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North Europe hit by volcanic ash

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posted on Apr, 17 2010 @ 12:52 PM
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Originally posted by Merriman Weir
Why don't we design and build giant mechanical brass whales that can fly through the air and eat/filter the ash in the air like sea whales do with krill?

As these would be very expensive to make, they could double-up as creatures of war and they could have a pilot, like an elephant's mahout who sits on top of the mechanical brass whale with an ornate howdah. Perhaps Sikhs would be ideal for this because of their handsome swords and beards.

edited because of a fly in my field of vision

[edit on 17-4-2010 by Merriman Weir]


I like the way you think Merriman Weir.


That was an impressive flight of fantasy .

I would like to take a holiday inside your mind




posted on Apr, 17 2010 @ 01:17 PM
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reply to post by podianna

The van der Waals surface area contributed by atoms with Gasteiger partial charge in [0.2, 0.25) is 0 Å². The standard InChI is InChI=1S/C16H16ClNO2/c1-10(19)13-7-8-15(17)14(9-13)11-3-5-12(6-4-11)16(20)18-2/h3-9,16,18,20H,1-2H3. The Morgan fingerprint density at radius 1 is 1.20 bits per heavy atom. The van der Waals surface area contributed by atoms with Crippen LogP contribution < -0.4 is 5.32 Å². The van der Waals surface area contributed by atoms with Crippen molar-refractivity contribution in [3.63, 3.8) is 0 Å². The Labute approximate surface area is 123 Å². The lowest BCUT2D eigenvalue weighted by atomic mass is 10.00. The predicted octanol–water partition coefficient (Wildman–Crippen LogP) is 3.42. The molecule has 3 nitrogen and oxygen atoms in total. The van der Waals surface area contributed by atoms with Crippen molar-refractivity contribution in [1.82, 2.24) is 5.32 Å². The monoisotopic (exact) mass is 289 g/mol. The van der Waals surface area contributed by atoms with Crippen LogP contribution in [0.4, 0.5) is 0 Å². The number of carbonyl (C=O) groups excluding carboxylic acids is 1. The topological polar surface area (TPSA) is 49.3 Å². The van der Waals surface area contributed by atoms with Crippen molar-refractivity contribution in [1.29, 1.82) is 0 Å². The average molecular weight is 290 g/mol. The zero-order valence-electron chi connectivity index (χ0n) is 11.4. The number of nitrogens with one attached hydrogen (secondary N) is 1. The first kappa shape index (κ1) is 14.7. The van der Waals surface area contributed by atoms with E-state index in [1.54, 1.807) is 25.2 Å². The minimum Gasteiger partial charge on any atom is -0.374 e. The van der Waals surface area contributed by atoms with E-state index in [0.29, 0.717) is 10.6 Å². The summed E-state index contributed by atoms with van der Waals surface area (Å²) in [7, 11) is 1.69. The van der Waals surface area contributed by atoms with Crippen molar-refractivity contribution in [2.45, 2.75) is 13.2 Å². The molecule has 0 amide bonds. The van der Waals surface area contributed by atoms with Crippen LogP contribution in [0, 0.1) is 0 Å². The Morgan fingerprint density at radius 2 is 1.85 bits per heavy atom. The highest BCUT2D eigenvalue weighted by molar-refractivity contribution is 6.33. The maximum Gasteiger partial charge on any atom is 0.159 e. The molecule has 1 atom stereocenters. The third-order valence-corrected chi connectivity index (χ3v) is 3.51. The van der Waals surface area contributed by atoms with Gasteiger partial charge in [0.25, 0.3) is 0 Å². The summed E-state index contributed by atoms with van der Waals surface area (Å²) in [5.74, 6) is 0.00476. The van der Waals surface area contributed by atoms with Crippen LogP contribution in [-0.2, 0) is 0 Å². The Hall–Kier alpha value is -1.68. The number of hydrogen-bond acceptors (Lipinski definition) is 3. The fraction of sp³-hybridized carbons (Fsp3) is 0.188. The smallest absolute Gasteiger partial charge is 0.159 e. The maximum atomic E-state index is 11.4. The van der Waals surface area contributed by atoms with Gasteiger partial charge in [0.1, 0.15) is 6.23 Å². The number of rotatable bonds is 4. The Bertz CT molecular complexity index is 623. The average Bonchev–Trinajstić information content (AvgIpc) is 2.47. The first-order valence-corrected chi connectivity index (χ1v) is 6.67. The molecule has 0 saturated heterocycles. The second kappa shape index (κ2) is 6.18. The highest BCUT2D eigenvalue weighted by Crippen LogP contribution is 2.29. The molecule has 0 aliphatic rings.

This is what can happen to an aircraft engine. The pilot flying this F-18 Hornet the other day, before they closed the airspace, didn't see any noticeable ash cloud at all and it just started overheating.




Link

Not only is it seriously abrasive, it melts, cools, clogs up the engine, and you can't always see it.

I really doubt the spokesperson of any airline wants to stand in front of awaiting families telling them that their loved ones are now fish food. It's just too risky.

Here's a forecast of the affected area through tomorrow.


[edit on 17-4-2010 by lernmore]



posted on Apr, 17 2010 @ 01:19 PM
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Hello, everyone. I'm in the US and have been looking at satellite and weather maps yesterday and today. Many of the maps and linked weather stations I cannot access so maybe they are limiting the web traffic to those sites a little bit. The (Google powered) satellite maps I can see have shown eerily clear skies all over the area and I do not know if they are really in truth current but from the eyewitness reports you all are providing the whole thing seems so weird!
In case other people who are not in the affected areas or the potentially affected areas, I would like to say I am having no problems using various satellite maps and features at:

hisz.rsoe.hu...

Everything looks so clear.